Carbon nanotubes, graphene, electronic transport


Even changing one atom in nanoscale materials is expected to alter their properties due to their small physical sizes. Such sensitivity can be utilized to modify materials' properties from bottom up and is essential for the utility of nanoscale materials. As such, the impact of extrinsic atomic adsorbates was measured on pristine graphene and a network of carbon nanotubes using atomic hydrogen, cesium atoms, and dye molecules. In order to further quantify such an atomic influence, the resistance induced by a single potassium atom on metallic and semiconducting carbon nanotubes was measured for the first time. Carbon nanotubes are sensitive to adsorbates due to their high surface-to-volume ratio. The resistance arising from the presence of extrinsic impurity atoms depends on the types of nanotubes. Metallic carbon nanotubes are resilient to a long-ranged, Coulomb-like potential, whereas semiconducting carbon nanotubes are susceptible to these impurities. The difference in the scattering strength originates from the chirality of carbon nanotubes, which defines their unique electronic properties. This difference had not directly measured experimentally because of the issue of contact resistance, the difficulty of chirality identification, and the uncertainty in the number of impurity atoms introduced on carbon nanotubes. We synthesized atomically clean, long ( > 100 ?m) carbon nanotubes, and their chirality was identified by Rayleigh scattering spectroscopy. We introduced potassium atoms on the nanotubes to impose a long-range, Coulomb potential and measured the change in resistivity, excluding the contact resistance, by plotting the resistance as a function of the carbon nanotube length. The flux of potassium atoms coming onto the nanotubes was monitored by quartz crystal microbalance, and the scattering strength of a single potassium atom was deduced from the change in resistivity and the density of potassium atoms on the nanotubes. We found that the scattering strength of potassium atoms on semiconducting nanotubes depends on the charge carrier type (holes or electrons). Metallic nanotubes were found to be less affected by the presence of potassium atoms than semiconducting nanotubes, but the scattering strength showed a large dependence on Fermi energy. These experimental results were compared to theoretical simulations, and we found a good agreement with the experiments. Our findings provide crucial information for the application of carbon nanotubes for electronic devices, such as transistors and sensors.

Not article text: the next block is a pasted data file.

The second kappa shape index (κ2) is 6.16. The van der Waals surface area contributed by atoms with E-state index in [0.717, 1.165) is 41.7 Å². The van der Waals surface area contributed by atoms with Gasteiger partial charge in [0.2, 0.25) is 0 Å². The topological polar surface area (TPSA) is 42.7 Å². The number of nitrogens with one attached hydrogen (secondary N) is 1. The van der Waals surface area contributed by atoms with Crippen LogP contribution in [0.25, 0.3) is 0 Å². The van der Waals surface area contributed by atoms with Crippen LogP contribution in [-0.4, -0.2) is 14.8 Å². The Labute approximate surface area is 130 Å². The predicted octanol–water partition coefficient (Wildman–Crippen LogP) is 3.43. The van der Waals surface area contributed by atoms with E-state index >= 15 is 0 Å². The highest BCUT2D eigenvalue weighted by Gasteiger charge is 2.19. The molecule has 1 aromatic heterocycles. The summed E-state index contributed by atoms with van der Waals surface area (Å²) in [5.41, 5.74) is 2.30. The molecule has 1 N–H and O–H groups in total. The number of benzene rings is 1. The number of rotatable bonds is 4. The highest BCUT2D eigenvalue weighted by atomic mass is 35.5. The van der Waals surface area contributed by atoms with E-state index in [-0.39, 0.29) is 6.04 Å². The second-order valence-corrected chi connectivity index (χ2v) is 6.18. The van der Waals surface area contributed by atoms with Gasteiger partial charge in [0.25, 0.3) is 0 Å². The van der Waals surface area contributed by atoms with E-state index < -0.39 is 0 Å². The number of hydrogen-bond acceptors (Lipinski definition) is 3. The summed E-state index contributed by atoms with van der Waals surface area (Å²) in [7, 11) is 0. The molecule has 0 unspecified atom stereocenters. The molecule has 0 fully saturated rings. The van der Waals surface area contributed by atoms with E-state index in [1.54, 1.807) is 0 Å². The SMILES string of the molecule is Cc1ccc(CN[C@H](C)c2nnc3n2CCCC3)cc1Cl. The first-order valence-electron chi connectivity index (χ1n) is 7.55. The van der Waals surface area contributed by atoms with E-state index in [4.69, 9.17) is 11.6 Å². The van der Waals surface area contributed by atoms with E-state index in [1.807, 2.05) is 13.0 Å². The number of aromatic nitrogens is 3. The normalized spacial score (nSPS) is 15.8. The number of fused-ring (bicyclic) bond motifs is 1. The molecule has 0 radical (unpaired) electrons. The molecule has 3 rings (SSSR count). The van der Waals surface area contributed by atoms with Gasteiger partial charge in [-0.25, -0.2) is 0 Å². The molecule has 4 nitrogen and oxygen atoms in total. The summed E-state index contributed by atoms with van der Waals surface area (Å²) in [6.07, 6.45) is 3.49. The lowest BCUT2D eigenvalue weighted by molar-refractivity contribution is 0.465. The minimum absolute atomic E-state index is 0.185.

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Graduation Date





Ishigami, Marsahiro


Doctor of Philosophy (Ph.D.)


College of Sciences



Degree Program









Release Date

May 2015

Length of Campus-only Access


Access Status

Doctoral Dissertation (Open Access)

Included in

Physics Commons